I felt drawn to go there and shoot an opening sequence. Probably this won't be relevant for a Quakers-only version, but I thought it might be handy for outreach purposes. 

Our first port of call was Marcie Winstanley near Hexham, a 19 y/o Friend who was coherent and focused in her intention to enter politics at some point after she graduates as a teacher. It's an ambition she has held since seeing the Iraq War on TV at the age of 8. On of the reasons for going to film before doing any further fund-raising  

I hope to have clips ready in a fortnight or so. Editing each interview is at least 3 days’ fulltime work.

Some of Marcie’s Quaker roots stem from her grandparents by whom Clancy & I were handsomely entertained. David and Caroline Westgate run a series of Peace Lectures in Hexham, and while we were there they were busy preparing for a WW1 exhibition  voicesandchoiceshexham.org/ presented in Hexham to travel to Noyan, France. 

The next port of call was Lancaster, where Sam Barnett-Cormack spoke eloquently on topics which included disability campaigning and his own position as a non-theist Quaker - a term which I discovered had nothing in common with atheism.

Finally to Ackworth School where Junior Head Katharine Elwis argued forcefully for the importance of Quaker schools as a bridge between doctrinaire nature of the state system and the economic elitism of the private sector.

But for me, the highlight of the trip was Brigflatts. Someone /sun-one was smiling on us since our scheduled afternoon there was the most beautiful ‘mid-winter spring’* amid a week of fairly grim weather. I felt that in that truly sacred space the essence of what I am trying to capture today has always existed and that our job is merely to be the means through which it speaks. 

This film is a celebration of Quaker testimonies in the lives of the interviewees. See our first interviewee Harvey Gillman.

In February I shall announce the next step, which is a crowd-funding appeal in order to meet the costs of the filming - which so far I have met myself. 

LITTLE GIDDING - The last of TS Eliot's 'Four Quartets')
Eliot was writing about the church of the religious community started by Nicholas Ferrar in Little Gidding Cambs in 1625; but what he writes applies just as much to Brigflatts.

Midwinter spring is its own season
Sempiternal though sodden towards sundown,
Suspended in time, between pole and tropic.
When the short day is brightest, with frost and fire,
The brief sun flames the ice, on pond and ditches,
In windless cold that is the heart's heat,
Reflecting in a watery mirror
[…] This is the spring time
But not in time's covenant. Now the hedgerow
Is blanched for an hour with transitory blossom
Of snow, a bloom more sudden
Than that of summer, neither budding nor fading,
Not in the scheme of generation.
Where is the summer, the unimaginable
Zero summer?
[…]                 And what you thought you came for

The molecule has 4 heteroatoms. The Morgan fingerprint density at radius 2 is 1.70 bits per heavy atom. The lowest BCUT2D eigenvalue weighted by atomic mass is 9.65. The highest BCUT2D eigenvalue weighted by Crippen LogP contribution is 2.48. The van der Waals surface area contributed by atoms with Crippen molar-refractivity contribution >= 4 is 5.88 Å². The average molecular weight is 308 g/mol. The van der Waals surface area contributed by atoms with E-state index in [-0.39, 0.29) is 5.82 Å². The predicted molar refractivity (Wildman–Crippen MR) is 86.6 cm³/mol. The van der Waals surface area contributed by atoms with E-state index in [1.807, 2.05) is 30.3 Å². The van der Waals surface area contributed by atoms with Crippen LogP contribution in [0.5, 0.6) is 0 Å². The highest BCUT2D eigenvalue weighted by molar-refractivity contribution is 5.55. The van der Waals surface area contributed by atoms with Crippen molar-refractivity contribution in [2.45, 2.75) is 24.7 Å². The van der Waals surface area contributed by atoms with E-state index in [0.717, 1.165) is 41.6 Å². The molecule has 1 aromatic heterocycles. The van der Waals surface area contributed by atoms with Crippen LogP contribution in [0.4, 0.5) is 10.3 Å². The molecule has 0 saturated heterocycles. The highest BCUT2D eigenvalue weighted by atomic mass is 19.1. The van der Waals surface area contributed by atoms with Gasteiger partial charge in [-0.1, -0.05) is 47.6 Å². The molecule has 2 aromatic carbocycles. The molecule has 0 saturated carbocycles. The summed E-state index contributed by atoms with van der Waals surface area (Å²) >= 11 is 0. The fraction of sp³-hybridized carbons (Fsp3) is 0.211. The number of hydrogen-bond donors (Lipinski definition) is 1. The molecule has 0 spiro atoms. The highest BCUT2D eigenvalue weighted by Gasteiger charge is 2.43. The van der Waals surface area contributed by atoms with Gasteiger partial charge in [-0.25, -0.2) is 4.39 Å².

Is only a shell, a husk of meaning
From which the purpose breaks only when it is fulfilled
If at all. Either you had no purpose
Or the purpose is beyond the end you figured
And is altered in fulfilment. There are other places
Which also are the world's end, some at the sea jaws,
Or over a dark lake, in a desert or a city—
But this is the nearest, in place and time,
Now and in England.
                               If you came this way,
Taking any route, starting from anywhere,
At any time or at any season,
It would always be the same: you would have to put off
Sense and notion. You are not here to verify,
Instruct yourself, or inform curiosity
Or carry report. You are here to kneel
Where prayer has been valid. And prayer is more
Than an order of words, the conscious occupation
Of the praying mind, or the sound of the voice praying.
And what the dead had no speech for, when living,
They can tell you, being dead: the communication
Of the dead is tongued with fire beyond the language of the living.
Here, the intersection of the timeless moment

Is England and nowhere. Never and always.

A Quaker Perspective - December

This is the first (December 16) news update about my planned documentary about Quakers in Britain.

The idea crystalized on the day of Trump’s election. I thought: there isn't much I can do to oppose the darkness that he represents except to make a film celebrating the light – people who are attempting to do positive things for others and the planet. I don’t want A Quaker Perspective to be sectarian, but I feel that Friends' unique record of peace-making makes them ideal standard-bearers against the kind of divisiveness and spite that Trump stirred up in his campaign. Moreover there is a sufficient diversity of viewpoints within Quakers  to cover the gamut of constructive opinions for people wishing to express both spiritual and non-theist motivation/s. 

The project has arisen in part from the film I made with Shaftesbury Young Friends during this summer featuring members of Shaftesbury Meeting. Despite being principally a musician, I have always enjoyed film-making and always wanted to make a documentary but had never previously found a suitable subject that within my scope to complete on my own. 

Last week I took a meeting with three senior office-holders at Friends House, who were incredibly helpful in making me aware of all sorts of factors and people able to can give the project form.  I am presently commissioning a logo for the film, and have bought a second hi-spec Canon video camera to go with my other and the lighting and sound equipment I have built up over the years for music recording. 

I shall be launching a crowd-funding site in Jan/Feb to assist with the costs of the enterprise. But already I am making filming plans. 

Next week I shall kick off with Harvey Gillman, who was a particularly imaginative and effective Outreach Secretary for the Society whom I knew 20 years ago.  Then over the new year I intend to film three Friends in the north. One has recently been an intern in with an English MEP, one is the Head of Ackworth (Quaker) Junior School, and the third is a campaigner for disabled people. Of those who have already responded to my research these guys struck me as having more than one qualification for inclusion. If possible, I hope to film Quaker Homeless Action over Christmas. Of course, all this has to be fitted in around my other commitments.